Simply put, the Minnesota Supreme Court ruled that a person has the right to consult with an attorney only if police have chosen to invoke the implied consent advisory. The court is basically saying that the right to pre-test counseling only applies if police are attempting to charge you with a crime for refusing to submit. If they don’t plan on pursuing implied consent charges, then you can’t yet consult with a lawyer. If the implied consent advisory has been given, a critical stage has been reached, but if police do not provide that advisory and continue to pursue the case as part of the criminal process of a DWI case, you’ve not yet reached a critical stage where you can contact a lawyer.
Can I Refuse a Breathalyzer Test?
While you may not be under arrest at this point, refusing a Breathalyzer may not be such a great idea as prosecutors may still base a potential DUI/DWI charge on other evidence collected at the scene, including officer observations, witness testimony, or the results of a field sobriety test. In certain jurisdictions, your refusal may be used against you in any possible trial. And some state laws distinguish between refusing a mobile Breathlyzer (which can carry a small penalty) and refusing a post-arrest blood, urine, or breath test at a police station or hospital (which can result in more severe penalties).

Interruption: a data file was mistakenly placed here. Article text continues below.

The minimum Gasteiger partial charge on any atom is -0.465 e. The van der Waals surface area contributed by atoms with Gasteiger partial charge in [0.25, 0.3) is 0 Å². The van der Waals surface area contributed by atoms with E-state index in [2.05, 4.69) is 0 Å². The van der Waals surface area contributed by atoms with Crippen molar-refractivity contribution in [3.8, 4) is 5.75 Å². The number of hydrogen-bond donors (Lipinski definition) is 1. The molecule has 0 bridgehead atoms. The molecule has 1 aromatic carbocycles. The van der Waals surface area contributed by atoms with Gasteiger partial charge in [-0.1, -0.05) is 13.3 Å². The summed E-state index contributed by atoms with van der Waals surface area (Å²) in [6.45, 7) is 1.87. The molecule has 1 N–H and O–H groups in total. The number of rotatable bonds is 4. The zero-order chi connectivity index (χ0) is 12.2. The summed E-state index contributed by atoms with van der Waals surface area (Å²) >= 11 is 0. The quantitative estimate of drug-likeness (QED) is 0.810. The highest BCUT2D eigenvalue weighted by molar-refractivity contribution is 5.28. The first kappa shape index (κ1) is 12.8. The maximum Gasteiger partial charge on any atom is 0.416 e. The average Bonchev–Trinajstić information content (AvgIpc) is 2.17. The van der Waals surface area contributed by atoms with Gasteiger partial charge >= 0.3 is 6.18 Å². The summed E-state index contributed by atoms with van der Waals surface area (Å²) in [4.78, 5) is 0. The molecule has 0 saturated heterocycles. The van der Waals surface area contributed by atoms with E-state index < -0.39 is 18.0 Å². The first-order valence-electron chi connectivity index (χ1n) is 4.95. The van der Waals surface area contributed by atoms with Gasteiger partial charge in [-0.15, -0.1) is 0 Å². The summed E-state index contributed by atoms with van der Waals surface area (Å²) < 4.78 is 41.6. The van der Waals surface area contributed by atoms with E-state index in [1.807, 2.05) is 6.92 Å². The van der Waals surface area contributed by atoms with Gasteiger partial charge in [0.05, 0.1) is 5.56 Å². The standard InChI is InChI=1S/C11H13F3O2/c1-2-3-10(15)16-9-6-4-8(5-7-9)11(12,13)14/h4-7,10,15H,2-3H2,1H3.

Refusing to Perform a Breathalyzer or Provide a Blood Sample
Previously, in any case where DUI was suspected, officers in some police departments would take a blood sample for chemical testing without the driver’s consent and without a warrant. In Missouri v. McNeely, 133 S. Ct. 1552 (2013), the Supreme Court concluded that that officers cannot routinely take forced blood samples in all suspected DUI cases, and that taking a blood sample without a warrant cannot be justified merely because alcohol dissipates rather quickly over time. Rather, the situation must be considered on a case-by-case basis and officers can take a blood sample without a warrant and without a person’s consent only if there are special facts that make it necessary to do a blood draw before too much time passes and the alcohol in the driver’s blood dissipates. For example, if a driver has been seriously injured, and the officer needs to do the blood draw immediately before transporting the driver to the hospital for medical treatment, then an officer can do a blood draw without a driver’s consent.
Q: In Nevada, can I be forced to take a Breathalyzer if I request to talk with an attorney first?
The use of this website to ask questions or receive answers does not create an attorney–client relationship between you and Justia, or between you and any attorney who receives your information or responds to your questions, nor is it intended to create such a relationship. Additionally, no responses on this forum constitute legal advice, which must be tailored to the specific circumstances of each case. You should not act upon information provided in Justia Ask a Lawyer without seeking professional counsel from an attorney admitted or authorized to practice in your jurisdiction. Justia assumes no responsibility to any person who relies on information contained on or received through this site and disclaims all liability in respect to such information.